Figure 1 Molecular structures of phospholipids. The class of phospholipid is defined by the nature of the nitrogenous base or polyol esterified to the phosphate group (X). The species distribution within any phospholipid class is determined by the fatty acyl substituents at the sn-1 and sn-2 positions of the glycerol backbone. The dipalmitoyl species would be designated PC16:0/16:0 if X was choline. If arachidonic acid was esterified at sn-2, then the molecule would be designated as PC1 6:0/20:4. In the diacyl species, fatty acids are attached by ester linkages. For sn-1-alkyl-sn-2-acyl species, the sn-1 fatty acid is attached by an ether bond. For sn-1-alkenyl-sn-2-acyl species, the sn-1 fatty acid is attached by a vinyl ether linkage.

In addition to diacyl species, with both fatty acids attached by ester bonds, there are a number of species with ether-linked fatty acids, principally in the sn-1 position. These ether phospholipids include 1-alkyl-2-acyl species, largely present in PC, and 1-alk-1-enyl species (plasmalogens), largely present in PE. These ether lipids are major components of many cell membranes, particularly neuronal and inflammatory cells, and there have been significant advances in understanding the biochemical pathways for their synthesis and catabolism. Some alkyl acyl PC species are substrates for the generation of the potent bioactive lipid platelet-activating factor (1-alkyl-2-acetyl-glycero-3-phosphocholine (PAF)), but the function of most ether lipids is largely unclear. One possibility is that generation of 1-alkyl-2-acyl-glycerol as a second messenger rather than diacylglycerol may contribute to differential regulation of protein kinase C isoforms, and antioxidant properties have been reported for plasmalogens.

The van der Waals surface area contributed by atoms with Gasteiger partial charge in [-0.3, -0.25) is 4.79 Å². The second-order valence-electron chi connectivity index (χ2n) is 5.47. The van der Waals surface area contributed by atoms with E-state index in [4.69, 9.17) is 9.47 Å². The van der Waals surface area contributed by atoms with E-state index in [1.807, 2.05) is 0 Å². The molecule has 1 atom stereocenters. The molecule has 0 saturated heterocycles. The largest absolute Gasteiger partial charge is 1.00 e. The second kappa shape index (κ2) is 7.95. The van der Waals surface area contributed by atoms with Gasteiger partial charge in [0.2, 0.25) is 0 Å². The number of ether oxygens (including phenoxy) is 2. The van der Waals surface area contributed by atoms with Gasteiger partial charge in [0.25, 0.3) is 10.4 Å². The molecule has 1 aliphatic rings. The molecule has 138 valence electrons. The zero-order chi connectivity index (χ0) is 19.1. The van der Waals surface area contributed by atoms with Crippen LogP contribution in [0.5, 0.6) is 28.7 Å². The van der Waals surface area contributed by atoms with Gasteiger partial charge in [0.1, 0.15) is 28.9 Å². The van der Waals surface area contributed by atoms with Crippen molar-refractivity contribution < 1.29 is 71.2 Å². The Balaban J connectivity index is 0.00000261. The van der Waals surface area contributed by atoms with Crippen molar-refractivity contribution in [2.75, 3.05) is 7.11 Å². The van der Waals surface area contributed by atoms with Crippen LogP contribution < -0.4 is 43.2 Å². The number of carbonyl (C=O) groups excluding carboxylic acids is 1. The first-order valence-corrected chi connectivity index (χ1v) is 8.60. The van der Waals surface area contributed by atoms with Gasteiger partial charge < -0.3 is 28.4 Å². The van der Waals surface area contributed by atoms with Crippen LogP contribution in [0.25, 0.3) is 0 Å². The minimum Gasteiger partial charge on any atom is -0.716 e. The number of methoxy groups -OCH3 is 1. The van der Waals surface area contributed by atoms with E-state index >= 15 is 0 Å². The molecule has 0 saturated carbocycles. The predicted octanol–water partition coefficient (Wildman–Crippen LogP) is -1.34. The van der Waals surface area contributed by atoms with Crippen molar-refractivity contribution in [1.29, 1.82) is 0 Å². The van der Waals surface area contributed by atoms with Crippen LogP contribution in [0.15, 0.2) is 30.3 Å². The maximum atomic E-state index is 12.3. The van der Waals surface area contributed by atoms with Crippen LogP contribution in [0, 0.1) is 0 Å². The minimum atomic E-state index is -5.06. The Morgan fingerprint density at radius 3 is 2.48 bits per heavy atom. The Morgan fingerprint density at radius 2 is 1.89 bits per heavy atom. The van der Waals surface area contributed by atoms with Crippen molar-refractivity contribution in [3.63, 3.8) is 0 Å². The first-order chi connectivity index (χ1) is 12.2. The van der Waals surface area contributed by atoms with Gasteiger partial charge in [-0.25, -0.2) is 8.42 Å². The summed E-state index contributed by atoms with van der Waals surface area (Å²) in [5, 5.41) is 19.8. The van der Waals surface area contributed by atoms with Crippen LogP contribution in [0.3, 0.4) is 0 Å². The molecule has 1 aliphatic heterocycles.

N Lipid rafts

Outside cell

Plasma ;; '{¡; ;; ;; ¡; u :< ^ ;; u n :.; ■■! :i ;; ;'

membrane;; y. :■) il i; )■ >) !1« )) )) i; ¡1 K V: ¡; ¡1 !! ;( Cytoplasm

Neutral phospholipid \\ Acidic phospholipid SI (uncharged) - PC, PE ' (negatively charged - PS, PI, PA)

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